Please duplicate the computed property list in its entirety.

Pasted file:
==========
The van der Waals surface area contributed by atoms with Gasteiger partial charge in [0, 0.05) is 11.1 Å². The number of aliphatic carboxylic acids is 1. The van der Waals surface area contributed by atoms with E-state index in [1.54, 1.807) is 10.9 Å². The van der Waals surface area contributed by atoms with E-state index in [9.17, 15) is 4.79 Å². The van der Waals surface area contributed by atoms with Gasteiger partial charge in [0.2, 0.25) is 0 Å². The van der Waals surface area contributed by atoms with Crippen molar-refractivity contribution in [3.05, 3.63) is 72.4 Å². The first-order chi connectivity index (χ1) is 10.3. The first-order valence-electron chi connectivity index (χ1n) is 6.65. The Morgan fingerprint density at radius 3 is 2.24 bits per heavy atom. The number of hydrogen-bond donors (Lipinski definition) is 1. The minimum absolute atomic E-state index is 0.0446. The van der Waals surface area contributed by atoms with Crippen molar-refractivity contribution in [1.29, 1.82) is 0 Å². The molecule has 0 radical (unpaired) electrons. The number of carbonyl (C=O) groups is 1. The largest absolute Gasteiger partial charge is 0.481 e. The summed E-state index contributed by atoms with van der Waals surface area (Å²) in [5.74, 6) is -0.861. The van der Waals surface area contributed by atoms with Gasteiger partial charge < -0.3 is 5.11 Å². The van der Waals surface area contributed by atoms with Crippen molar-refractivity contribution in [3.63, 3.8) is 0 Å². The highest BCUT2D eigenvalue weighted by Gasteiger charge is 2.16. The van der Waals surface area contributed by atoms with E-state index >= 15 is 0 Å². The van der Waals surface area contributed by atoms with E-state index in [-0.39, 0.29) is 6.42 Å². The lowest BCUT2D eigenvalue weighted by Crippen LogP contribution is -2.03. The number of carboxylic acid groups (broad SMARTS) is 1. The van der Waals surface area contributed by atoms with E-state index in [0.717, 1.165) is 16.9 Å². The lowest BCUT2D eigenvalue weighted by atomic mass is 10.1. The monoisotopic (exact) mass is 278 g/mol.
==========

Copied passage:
The van der Waals surface area contributed by atoms with Gasteiger partial charge in [0, 0.05) is 11.1 Å². The number of aliphatic carboxylic acids is 1. The van der Waals surface area contributed by atoms with E-state index in [1.54, 1.807) is 10.9 Å². The van der Waals surface area contributed by atoms with E-state index in [9.17, 15) is 4.79 Å². The van der Waals surface area contributed by atoms with Gasteiger partial charge in [0.2, 0.25) is 0 Å². The van der Waals surface area contributed by atoms with Crippen molar-refractivity contribution in [3.05, 3.63) is 72.4 Å². The first-order chi connectivity index (χ1) is 10.3. The first-order valence-electron chi connectivity index (χ1n) is 6.65. The Morgan fingerprint density at radius 3 is 2.24 bits per heavy atom. The number of hydrogen-bond donors (Lipinski definition) is 1. The minimum absolute atomic E-state index is 0.0446. The van der Waals surface area contributed by atoms with Crippen molar-refractivity contribution in [1.29, 1.82) is 0 Å². The molecule has 0 radical (unpaired) electrons. The number of carbonyl (C=O) groups is 1. The largest absolute Gasteiger partial charge is 0.481 e. The summed E-state index contributed by atoms with van der Waals surface area (Å²) in [5.74, 6) is -0.861. The van der Waals surface area contributed by atoms with Gasteiger partial charge < -0.3 is 5.11 Å². The van der Waals surface area contributed by atoms with Crippen molar-refractivity contribution in [3.63, 3.8) is 0 Å². The highest BCUT2D eigenvalue weighted by Gasteiger charge is 2.16. The van der Waals surface area contributed by atoms with E-state index >= 15 is 0 Å². The van der Waals surface area contributed by atoms with E-state index in [-0.39, 0.29) is 6.42 Å². The lowest BCUT2D eigenvalue weighted by Crippen LogP contribution is -2.03. The number of carboxylic acid groups (broad SMARTS) is 1. The van der Waals surface area contributed by atoms with E-state index in [0.717, 1.165) is 16.9 Å². The lowest BCUT2D eigenvalue weighted by atomic mass is 10.1. The monoisotopic (exact) mass is 278 g/mol.